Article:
As a millennial, the pressure to feel like I should own a home grows with every passing year. It’s one of those ways we can really feel like we’ve made it. It’s how your peers know you are an adult. But is owning a home really a good idea? When does it make sense? Probably much later than we would expect.
As someone hell bent on being financially secure and becoming independently wealthy, the only things I think are more important than investing as much as I can, as soon as I can are:
- My relationships with other people, and
- My health.
It shouldn’t cost much money to build relationships – As The Beatles so famously said, “Money can’t buy me love.” As for my health, again, good relationships with good doctors (or good people in general) are worth more than all the money in the world, but hopefully healthy habits, health insurance, and my HSA will cover the financial burdens of sickness or injury.
That frees up every remaining dollar to max out my 401K, IRA, and HSA contributions every year – and further challenge myself to invest as much as possible outside of that. That I should max out every available tax-advantaged account (whether Roth or Traditional) before doing anything else is a foregone conclusion in my mind. My lifestyle is built around behaving as if the money that goes in to those accounts is not, and was never, available to me for any other purpose.
That sounds really intense! What does this have to do with buying a house?
In order to save 20% for a down payment on a home I would have to stop investing the maximum in my 401K and IRA and I am absolutely unwilling to do that, even for a year. And you should be too in my opinion. By forgoing investment in those accounts for even one year we would be missing out on literally tens of thousands, if not hundreds of thousands (depending on age) of dollars in retirement. And for what? The privilege and prestige of being saddled with hundreds of thousands of dollars worth of debt for decades? Not to mention taxes, insurance, and maintenance.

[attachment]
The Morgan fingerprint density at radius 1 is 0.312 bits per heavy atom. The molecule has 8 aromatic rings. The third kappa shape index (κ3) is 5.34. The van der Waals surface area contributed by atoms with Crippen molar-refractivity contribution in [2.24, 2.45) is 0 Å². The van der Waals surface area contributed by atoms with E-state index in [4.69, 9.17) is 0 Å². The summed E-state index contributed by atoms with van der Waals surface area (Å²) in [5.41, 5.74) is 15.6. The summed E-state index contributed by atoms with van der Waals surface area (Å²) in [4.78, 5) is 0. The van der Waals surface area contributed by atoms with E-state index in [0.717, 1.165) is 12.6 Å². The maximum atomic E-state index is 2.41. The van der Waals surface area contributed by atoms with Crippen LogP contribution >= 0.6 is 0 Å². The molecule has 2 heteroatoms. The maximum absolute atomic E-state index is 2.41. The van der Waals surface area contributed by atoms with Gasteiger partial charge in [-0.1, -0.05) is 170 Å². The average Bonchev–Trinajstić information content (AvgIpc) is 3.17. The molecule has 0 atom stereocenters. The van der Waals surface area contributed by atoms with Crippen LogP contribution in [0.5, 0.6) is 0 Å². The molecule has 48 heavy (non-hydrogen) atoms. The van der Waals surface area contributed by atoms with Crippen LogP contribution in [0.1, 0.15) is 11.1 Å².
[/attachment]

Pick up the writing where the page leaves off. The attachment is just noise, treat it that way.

But… You many say – You are buying a house! That means you get to keep it! All the money you waste on rent is just flushed down the toilet.
This argument is not without some merit, but I believe it is quite overblown because it is much less certain that the value of a house will . I will in all likelihood, eventually buy a house. It will be a small house that costs much less than I will be told I can “afford”. And this purchase will be well after my age and salary have advanced to a point where the opportunity cost (future value) of the down payment, interest charges, taxes, insurance etc are more bearable and do not impinge on my ability to save and/or invest 30-40% of my income.